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As the poem begins "on the road to the contagious hospital," Williams has difficulty seeing any outline or order: "mottled," "patches," "waste," and "scattering" are some of the words he uses.His problems culminate in the third stanza, where inexact adjectives, often afflicted with the suffixes "-ish" or "-y," glut an entire line before a noun can be found. And even then the noun is imprecise: "All along the road the reddish / purplish, forked, upstanding, twiggy / stuff . . . " Like the contagious diseases in the hospital Williams drives toward, imprecision is a contagion of the mind, potentially fatal.

As "one by one objects are defined by the advancing season, however, Williams' language is also reborn, and he can identify the wildcarrot, the only named species in the poem. His battle to see and to name has a "stark dignity" equal to spring's battle with winter, or a chicory's battle to create light from darkness. Like the plants, the poet's mind must "grip down," struggling to wrest a name from anonymity, The right name is a strong root; new poetry, and a new world, will grow from it as invincibly as the wildcarrot leaf uncurls,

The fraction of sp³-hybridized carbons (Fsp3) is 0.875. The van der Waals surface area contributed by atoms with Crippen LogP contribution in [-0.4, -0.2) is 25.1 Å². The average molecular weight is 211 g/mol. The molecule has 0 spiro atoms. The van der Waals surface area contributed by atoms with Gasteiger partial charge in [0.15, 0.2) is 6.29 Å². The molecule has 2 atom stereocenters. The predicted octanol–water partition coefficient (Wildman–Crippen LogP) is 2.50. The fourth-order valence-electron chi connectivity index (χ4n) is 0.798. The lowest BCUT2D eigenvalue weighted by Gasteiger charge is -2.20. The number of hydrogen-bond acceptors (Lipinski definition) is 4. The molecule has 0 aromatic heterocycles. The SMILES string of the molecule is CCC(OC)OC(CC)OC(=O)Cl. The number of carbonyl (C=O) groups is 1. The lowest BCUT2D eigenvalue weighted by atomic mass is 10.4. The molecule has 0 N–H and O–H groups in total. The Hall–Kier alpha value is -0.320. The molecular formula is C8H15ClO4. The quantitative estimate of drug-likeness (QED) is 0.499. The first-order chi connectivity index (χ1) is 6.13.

"Spring and All" shows that Williams' pastoral lyrics use an archetypal plot borrowed from and Biblical myth: the occurence of an Eden or a Golden Age, man's loss and its eventual return. In the Bible, of course, such an advent signifies the end of history, whereas in Vergil inaugurates yet another historical cycle. Williams well represents romanticism's distinctive revision of this myth. The large historical cycles between Iron and Golden Ages, or Old Adam and New Messiah, are internalized and speeded up; the rebirth experienced in "Spring and All" is continually lost, found, and lost again.


From "Some Versions of Modernist Pastoral: Williams and the Precisionists." Contemporary Literature 21:3 (1980), 383-406